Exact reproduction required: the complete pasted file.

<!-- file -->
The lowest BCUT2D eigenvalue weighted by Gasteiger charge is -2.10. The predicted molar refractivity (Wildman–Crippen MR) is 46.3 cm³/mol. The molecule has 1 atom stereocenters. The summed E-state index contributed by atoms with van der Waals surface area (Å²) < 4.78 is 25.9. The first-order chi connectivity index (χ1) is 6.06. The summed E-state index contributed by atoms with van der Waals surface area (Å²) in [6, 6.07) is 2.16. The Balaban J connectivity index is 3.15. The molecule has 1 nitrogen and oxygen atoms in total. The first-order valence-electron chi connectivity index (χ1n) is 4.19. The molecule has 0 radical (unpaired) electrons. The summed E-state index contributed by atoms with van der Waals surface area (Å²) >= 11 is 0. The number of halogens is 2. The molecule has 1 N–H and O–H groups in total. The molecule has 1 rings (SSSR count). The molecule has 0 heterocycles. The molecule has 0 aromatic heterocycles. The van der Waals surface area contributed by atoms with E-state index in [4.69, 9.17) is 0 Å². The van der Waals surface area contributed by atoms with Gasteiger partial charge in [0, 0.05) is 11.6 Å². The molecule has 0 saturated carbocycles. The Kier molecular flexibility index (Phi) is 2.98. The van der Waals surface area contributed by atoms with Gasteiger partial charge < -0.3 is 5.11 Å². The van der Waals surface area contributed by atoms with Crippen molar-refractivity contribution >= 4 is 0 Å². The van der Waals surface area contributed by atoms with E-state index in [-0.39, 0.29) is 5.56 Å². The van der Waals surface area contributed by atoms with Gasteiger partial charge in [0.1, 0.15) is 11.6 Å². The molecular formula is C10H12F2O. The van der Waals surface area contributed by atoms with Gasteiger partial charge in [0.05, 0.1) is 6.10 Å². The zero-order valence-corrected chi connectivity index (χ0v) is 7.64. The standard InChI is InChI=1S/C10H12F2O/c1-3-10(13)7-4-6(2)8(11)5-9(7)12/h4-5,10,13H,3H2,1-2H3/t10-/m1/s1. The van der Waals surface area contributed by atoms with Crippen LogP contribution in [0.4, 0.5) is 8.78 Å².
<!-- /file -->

The lowest BCUT2D eigenvalue weighted by Gasteiger charge is -2.10. The predicted molar refractivity (Wildman–Crippen MR) is 46.3 cm³/mol. The molecule has 1 atom stereocenters. The summed E-state index contributed by atoms with van der Waals surface area (Å²) < 4.78 is 25.9. The first-order chi connectivity index (χ1) is 6.06. The summed E-state index contributed by atoms with van der Waals surface area (Å²) in [6, 6.07) is 2.16. The Balaban J connectivity index is 3.15. The molecule has 1 nitrogen and oxygen atoms in total. The first-order valence-electron chi connectivity index (χ1n) is 4.19. The molecule has 0 radical (unpaired) electrons. The summed E-state index contributed by atoms with van der Waals surface area (Å²) >= 11 is 0. The number of halogens is 2. The molecule has 1 N–H and O–H groups in total. The molecule has 1 rings (SSSR count). The molecule has 0 heterocycles. The molecule has 0 aromatic heterocycles. The van der Waals surface area contributed by atoms with E-state index in [4.69, 9.17) is 0 Å². The van der Waals surface area contributed by atoms with Gasteiger partial charge in [0, 0.05) is 11.6 Å². The molecule has 0 saturated carbocycles. The Kier molecular flexibility index (Phi) is 2.98. The van der Waals surface area contributed by atoms with Gasteiger partial charge < -0.3 is 5.11 Å². The van der Waals surface area contributed by atoms with Crippen molar-refractivity contribution >= 4 is 0 Å². The van der Waals surface area contributed by atoms with E-state index in [-0.39, 0.29) is 5.56 Å². The van der Waals surface area contributed by atoms with Gasteiger partial charge in [0.1, 0.15) is 11.6 Å². The molecular formula is C10H12F2O. The van der Waals surface area contributed by atoms with Gasteiger partial charge in [0.05, 0.1) is 6.10 Å². The zero-order valence-corrected chi connectivity index (χ0v) is 7.64. The standard InChI is InChI=1S/C10H12F2O/c1-3-10(13)7-4-6(2)8(11)5-9(7)12/h4-5,10,13H,3H2,1-2H3/t10-/m1/s1. The van der Waals surface area contributed by atoms with Crippen LogP contribution in [0.4, 0.5) is 8.78 Å².